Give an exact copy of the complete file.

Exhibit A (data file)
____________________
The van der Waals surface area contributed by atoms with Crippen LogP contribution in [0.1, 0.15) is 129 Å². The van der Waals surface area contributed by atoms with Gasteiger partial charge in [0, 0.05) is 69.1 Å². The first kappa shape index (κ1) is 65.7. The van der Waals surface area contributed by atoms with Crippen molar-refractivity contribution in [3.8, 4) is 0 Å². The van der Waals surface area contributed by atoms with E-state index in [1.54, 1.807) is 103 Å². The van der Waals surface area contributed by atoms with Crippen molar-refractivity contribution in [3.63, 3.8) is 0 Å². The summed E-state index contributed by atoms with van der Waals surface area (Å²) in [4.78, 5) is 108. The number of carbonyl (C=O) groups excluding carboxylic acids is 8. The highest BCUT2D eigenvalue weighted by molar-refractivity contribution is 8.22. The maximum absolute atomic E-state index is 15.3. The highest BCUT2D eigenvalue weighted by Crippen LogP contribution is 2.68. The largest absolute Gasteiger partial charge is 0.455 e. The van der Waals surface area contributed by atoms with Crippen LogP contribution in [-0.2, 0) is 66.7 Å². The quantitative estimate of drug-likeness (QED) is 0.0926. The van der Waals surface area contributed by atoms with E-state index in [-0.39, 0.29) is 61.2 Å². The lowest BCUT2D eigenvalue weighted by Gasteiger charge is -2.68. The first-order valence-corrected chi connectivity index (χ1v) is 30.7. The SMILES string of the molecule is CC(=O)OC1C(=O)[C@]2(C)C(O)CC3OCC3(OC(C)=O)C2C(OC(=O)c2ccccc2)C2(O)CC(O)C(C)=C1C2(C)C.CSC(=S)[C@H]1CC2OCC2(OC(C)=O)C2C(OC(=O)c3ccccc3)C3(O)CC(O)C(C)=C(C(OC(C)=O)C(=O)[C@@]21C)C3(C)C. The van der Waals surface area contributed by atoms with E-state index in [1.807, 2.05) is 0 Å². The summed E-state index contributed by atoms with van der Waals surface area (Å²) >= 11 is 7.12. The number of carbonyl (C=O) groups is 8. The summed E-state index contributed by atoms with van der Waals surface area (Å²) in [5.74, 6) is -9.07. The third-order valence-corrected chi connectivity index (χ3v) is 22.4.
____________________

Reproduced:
The van der Waals surface area contributed by atoms with Crippen LogP contribution in [0.1, 0.15) is 129 Å². The van der Waals surface area contributed by atoms with Gasteiger partial charge in [0, 0.05) is 69.1 Å². The first kappa shape index (κ1) is 65.7. The van der Waals surface area contributed by atoms with Crippen molar-refractivity contribution in [3.8, 4) is 0 Å². The van der Waals surface area contributed by atoms with E-state index in [1.54, 1.807) is 103 Å². The van der Waals surface area contributed by atoms with Crippen molar-refractivity contribution in [3.63, 3.8) is 0 Å². The summed E-state index contributed by atoms with van der Waals surface area (Å²) in [4.78, 5) is 108. The number of carbonyl (C=O) groups excluding carboxylic acids is 8. The highest BCUT2D eigenvalue weighted by molar-refractivity contribution is 8.22. The maximum absolute atomic E-state index is 15.3. The highest BCUT2D eigenvalue weighted by Crippen LogP contribution is 2.68. The largest absolute Gasteiger partial charge is 0.455 e. The van der Waals surface area contributed by atoms with Crippen LogP contribution in [-0.2, 0) is 66.7 Å². The quantitative estimate of drug-likeness (QED) is 0.0926. The van der Waals surface area contributed by atoms with E-state index in [-0.39, 0.29) is 61.2 Å². The lowest BCUT2D eigenvalue weighted by Gasteiger charge is -2.68. The first-order valence-corrected chi connectivity index (χ1v) is 30.7. The SMILES string of the molecule is CC(=O)OC1C(=O)[C@]2(C)C(O)CC3OCC3(OC(C)=O)C2C(OC(=O)c2ccccc2)C2(O)CC(O)C(C)=C1C2(C)C.CSC(=S)[C@H]1CC2OCC2(OC(C)=O)C2C(OC(=O)c3ccccc3)C3(O)CC(O)C(C)=C(C(OC(C)=O)C(=O)[C@@]21C)C3(C)C. The van der Waals surface area contributed by atoms with E-state index in [1.807, 2.05) is 0 Å². The summed E-state index contributed by atoms with van der Waals surface area (Å²) >= 11 is 7.12. The number of carbonyl (C=O) groups is 8. The summed E-state index contributed by atoms with van der Waals surface area (Å²) in [5.74, 6) is -9.07. The third-order valence-corrected chi connectivity index (χ3v) is 22.4.